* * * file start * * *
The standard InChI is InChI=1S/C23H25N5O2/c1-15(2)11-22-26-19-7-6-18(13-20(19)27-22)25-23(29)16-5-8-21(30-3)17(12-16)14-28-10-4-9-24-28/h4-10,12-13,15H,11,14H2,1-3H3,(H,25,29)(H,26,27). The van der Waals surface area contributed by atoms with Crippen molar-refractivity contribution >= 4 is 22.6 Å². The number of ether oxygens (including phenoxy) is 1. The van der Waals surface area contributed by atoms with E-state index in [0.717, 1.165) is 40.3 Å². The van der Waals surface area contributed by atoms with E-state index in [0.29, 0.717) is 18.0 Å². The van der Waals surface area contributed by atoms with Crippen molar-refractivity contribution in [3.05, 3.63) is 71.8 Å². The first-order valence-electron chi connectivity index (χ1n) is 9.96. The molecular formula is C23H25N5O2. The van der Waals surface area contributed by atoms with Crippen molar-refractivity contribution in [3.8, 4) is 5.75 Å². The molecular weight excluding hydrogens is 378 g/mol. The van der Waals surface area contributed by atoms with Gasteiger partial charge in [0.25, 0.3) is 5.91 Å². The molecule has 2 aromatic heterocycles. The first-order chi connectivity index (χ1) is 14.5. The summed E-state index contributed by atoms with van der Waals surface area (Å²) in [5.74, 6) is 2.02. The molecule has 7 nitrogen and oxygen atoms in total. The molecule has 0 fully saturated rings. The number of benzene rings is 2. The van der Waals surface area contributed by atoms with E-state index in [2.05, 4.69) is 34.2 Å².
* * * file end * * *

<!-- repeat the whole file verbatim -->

The standard InChI is InChI=1S/C23H25N5O2/c1-15(2)11-22-26-19-7-6-18(13-20(19)27-22)25-23(29)16-5-8-21(30-3)17(12-16)14-28-10-4-9-24-28/h4-10,12-13,15H,11,14H2,1-3H3,(H,25,29)(H,26,27). The van der Waals surface area contributed by atoms with Crippen molar-refractivity contribution >= 4 is 22.6 Å². The number of ether oxygens (including phenoxy) is 1. The van der Waals surface area contributed by atoms with E-state index in [0.717, 1.165) is 40.3 Å². The van der Waals surface area contributed by atoms with E-state index in [0.29, 0.717) is 18.0 Å². The van der Waals surface area contributed by atoms with Crippen molar-refractivity contribution in [3.05, 3.63) is 71.8 Å². The first-order valence-electron chi connectivity index (χ1n) is 9.96. The molecular formula is C23H25N5O2. The van der Waals surface area contributed by atoms with Crippen molar-refractivity contribution in [3.8, 4) is 5.75 Å². The molecular weight excluding hydrogens is 378 g/mol. The van der Waals surface area contributed by atoms with Gasteiger partial charge in [0.25, 0.3) is 5.91 Å². The molecule has 2 aromatic heterocycles. The first-order chi connectivity index (χ1) is 14.5. The summed E-state index contributed by atoms with van der Waals surface area (Å²) in [5.74, 6) is 2.02. The molecule has 7 nitrogen and oxygen atoms in total. The molecule has 0 fully saturated rings. The number of benzene rings is 2. The van der Waals surface area contributed by atoms with E-state index in [2.05, 4.69) is 34.2 Å².